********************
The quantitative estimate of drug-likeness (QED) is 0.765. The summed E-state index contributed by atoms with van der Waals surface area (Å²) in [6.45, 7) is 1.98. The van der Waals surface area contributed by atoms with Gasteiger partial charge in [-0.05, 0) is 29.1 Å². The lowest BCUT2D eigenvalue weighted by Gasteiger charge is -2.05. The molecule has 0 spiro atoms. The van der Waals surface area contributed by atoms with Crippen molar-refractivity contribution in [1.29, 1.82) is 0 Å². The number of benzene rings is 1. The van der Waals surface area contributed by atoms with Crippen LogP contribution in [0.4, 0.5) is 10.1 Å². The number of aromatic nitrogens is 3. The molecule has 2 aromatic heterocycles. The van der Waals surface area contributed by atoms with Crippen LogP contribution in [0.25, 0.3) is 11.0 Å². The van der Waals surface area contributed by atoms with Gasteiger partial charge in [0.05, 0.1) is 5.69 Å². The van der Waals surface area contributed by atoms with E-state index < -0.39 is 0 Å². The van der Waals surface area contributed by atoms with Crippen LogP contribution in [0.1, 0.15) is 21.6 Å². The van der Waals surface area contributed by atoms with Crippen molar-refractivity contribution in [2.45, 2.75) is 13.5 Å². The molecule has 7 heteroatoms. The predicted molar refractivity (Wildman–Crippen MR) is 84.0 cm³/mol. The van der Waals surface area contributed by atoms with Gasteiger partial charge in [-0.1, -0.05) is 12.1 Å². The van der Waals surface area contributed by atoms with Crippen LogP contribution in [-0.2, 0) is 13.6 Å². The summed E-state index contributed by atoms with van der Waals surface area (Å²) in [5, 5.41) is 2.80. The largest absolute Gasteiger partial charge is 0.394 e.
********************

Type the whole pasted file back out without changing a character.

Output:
The quantitative estimate of drug-likeness (QED) is 0.765. The summed E-state index contributed by atoms with van der Waals surface area (Å²) in [6.45, 7) is 1.98. The van der Waals surface area contributed by atoms with Gasteiger partial charge in [-0.05, 0) is 29.1 Å². The lowest BCUT2D eigenvalue weighted by Gasteiger charge is -2.05. The molecule has 0 spiro atoms. The van der Waals surface area contributed by atoms with Crippen molar-refractivity contribution in [1.29, 1.82) is 0 Å². The number of benzene rings is 1. The van der Waals surface area contributed by atoms with Crippen LogP contribution in [0.4, 0.5) is 10.1 Å². The number of aromatic nitrogens is 3. The molecule has 2 aromatic heterocycles. The van der Waals surface area contributed by atoms with Crippen LogP contribution in [0.25, 0.3) is 11.0 Å². The van der Waals surface area contributed by atoms with Gasteiger partial charge in [0.05, 0.1) is 5.69 Å². The van der Waals surface area contributed by atoms with E-state index < -0.39 is 0 Å². The van der Waals surface area contributed by atoms with Crippen LogP contribution in [0.1, 0.15) is 21.6 Å². The van der Waals surface area contributed by atoms with Crippen molar-refractivity contribution in [2.45, 2.75) is 13.5 Å². The molecule has 7 heteroatoms. The predicted molar refractivity (Wildman–Crippen MR) is 84.0 cm³/mol. The van der Waals surface area contributed by atoms with Gasteiger partial charge in [-0.1, -0.05) is 12.1 Å². The van der Waals surface area contributed by atoms with Crippen LogP contribution in [-0.2, 0) is 13.6 Å². The summed E-state index contributed by atoms with van der Waals surface area (Å²) in [5, 5.41) is 2.80. The largest absolute Gasteiger partial charge is 0.394 e.